Diwali – The Festival of lights
Hinduism is undoubtedly the oldest religion of the world. Hindus believes in the trinity of Gods i.e. Brahma – The Creator, Vishnu- The Preserver and Shiva – The destroyer.
As per Hindu mythology it is believed that as and when sin or wrong doings increases on earth, Lord Vishnu takes incarnation to eliminate the evil and maintain the balance between good and bad. It is further believed that there will be total 10 incarnations after which the world will come to an end but to be rebuilt. So far 9 have taken place and one is yet to happen.
One of the most important incarnations of Lord Vishnu was Lord Ram who killed the demon Ravana and saved the earth from his wrath. It is believed that Lord Rama was sent to exile for 14 years by his step mother and his wife Sita & Brother Laxman followed him voluntarily. During his stay in jungle his wife was kidnapped by the demon. He formed a bridge on Indian Ocean, went up to Lanka (present day Sri Lanka) along with his army of monkeys & bears and after a fierce battle killed Ravana.
After this war he returned to his home town Ayodhya. Residents of Ayodhya were extremely happy with the return of their beloved son Lord Ram and to celebrate the occasion, they enlightened the whole city. This, till date is the most widely accepted reason for celebrating Diwali also known as festival of lights.
For most of the Indians, primarily Hindus Diwali is the major festival which is celebrated all over with love, blessings, wealth, prosperity and happiness… The celebrations of Diwali lasts for five days. This festival begins with the bang and finishes with spreading it’s brightness, enlightening our hearts and rejuvenating each individual. It is celebrated on a no moon day of Hindi month Kartik (October or November). This no moon night OR amavasya comes in every fifteen days and in the Kartik month of Hindu calender, this day is celebrated as Diwali. The entire five days of celebration are filled with enthusiasm, energy & festivity. To begin with is the Dhanteras which is 2 days before the main festival. Immense positivity is seen during this day. This day is dedicated to Goddess Laxmi, the Goddess of wealth. Inaugural ceremonies of new ventures or buying of new items are especially awaited to be done on Dhanteras….this day is considered as shubh or auspicious for shopping of gold and silver items as well which symbolizes prosperity for entire year. This is followed by Choti Diwali on the penultimate day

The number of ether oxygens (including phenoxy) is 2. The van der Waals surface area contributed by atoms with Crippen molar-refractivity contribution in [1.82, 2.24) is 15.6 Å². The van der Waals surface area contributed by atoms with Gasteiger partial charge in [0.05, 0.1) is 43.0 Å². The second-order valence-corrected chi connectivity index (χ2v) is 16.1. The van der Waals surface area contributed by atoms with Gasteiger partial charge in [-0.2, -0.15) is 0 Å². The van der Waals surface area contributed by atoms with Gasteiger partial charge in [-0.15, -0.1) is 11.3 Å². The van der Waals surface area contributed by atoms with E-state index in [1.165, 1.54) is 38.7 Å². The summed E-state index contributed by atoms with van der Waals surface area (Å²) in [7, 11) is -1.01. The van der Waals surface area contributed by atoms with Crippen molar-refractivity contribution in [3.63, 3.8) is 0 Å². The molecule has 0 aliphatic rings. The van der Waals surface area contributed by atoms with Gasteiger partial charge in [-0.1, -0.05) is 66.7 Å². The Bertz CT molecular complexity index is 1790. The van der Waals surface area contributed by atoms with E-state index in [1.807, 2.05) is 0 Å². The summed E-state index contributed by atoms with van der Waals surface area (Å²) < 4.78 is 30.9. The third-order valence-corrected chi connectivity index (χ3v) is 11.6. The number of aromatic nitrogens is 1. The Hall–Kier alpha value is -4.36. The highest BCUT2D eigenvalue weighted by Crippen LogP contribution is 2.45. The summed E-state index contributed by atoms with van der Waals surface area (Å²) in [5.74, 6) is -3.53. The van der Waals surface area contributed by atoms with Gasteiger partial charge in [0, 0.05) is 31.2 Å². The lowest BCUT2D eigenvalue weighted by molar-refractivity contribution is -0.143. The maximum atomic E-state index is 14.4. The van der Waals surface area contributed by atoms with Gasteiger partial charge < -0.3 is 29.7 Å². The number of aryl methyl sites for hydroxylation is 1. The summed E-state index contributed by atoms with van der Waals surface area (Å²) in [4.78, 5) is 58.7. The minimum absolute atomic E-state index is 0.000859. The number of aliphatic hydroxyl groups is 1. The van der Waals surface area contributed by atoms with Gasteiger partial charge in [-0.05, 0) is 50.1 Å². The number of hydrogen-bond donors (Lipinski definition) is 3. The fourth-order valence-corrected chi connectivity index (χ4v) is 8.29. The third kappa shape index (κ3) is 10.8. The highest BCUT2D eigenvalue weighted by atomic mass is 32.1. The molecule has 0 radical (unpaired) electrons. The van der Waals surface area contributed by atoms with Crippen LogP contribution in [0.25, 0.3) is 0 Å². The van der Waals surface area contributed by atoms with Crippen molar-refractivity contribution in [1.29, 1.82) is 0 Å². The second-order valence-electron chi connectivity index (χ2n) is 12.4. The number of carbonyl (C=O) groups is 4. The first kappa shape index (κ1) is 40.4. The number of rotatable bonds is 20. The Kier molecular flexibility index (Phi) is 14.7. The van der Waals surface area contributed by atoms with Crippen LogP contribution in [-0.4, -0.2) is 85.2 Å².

As Diwali is the festival of Goddess Laxmi, all rich & poor try to please the Goddess in the best way they can. To welcome goddess and show their gratitude towards her all the cleaning of the house is done and decorations with small electric lights, candles and divas or diyas(clay lamps), are done all over. Rangoli or Art on ground with dry colors too is done on this day. People wear new clothes on this day. A special prayer is performed in the evening and after the prayer Children play fire crackers. Peoplse exchange sweets and gifts with their near and dear ones.
After this day is the Govardhan Pooja or Diwali Padva which depicts the husband wife relationship and their prosperity. Last, to mark the end of this festival is the Bhaiya dooj dedicated to sister- brotherhood relationship. Both of them take vows and brother promises to keep good care of her sister in any circumstances. All five days indulges Individual to a great extent. People worship, play cards, distribution of sweets, greetings, blessings and fireworks are seen. Children love to play with crackers with utmost zest. The dazzling sparkles spread happiness all over. Diwali is meant for celebrations. Diwali depicts how brightness rules over darkness.
According to other legends, Pandavas from the Mahabharata returned to their homeland after 13 years and the day is celebrated to commemorate their return. The Sikhs celebrate this day to mark the day of freedom or the day when their Guru, Guru Hargobind got free from the jail. The Jains celebrate this day as they believe that Lord Mahavira attained enlightenment on this day. Another mythology story tells about Sri Krishan…he too killed demon Narakasura.
Actually in today’s world of technology and mass communication, these festivals acts as a missing links and take us back to our roots
No matter what Diwali shall rule over every Indian’s heart.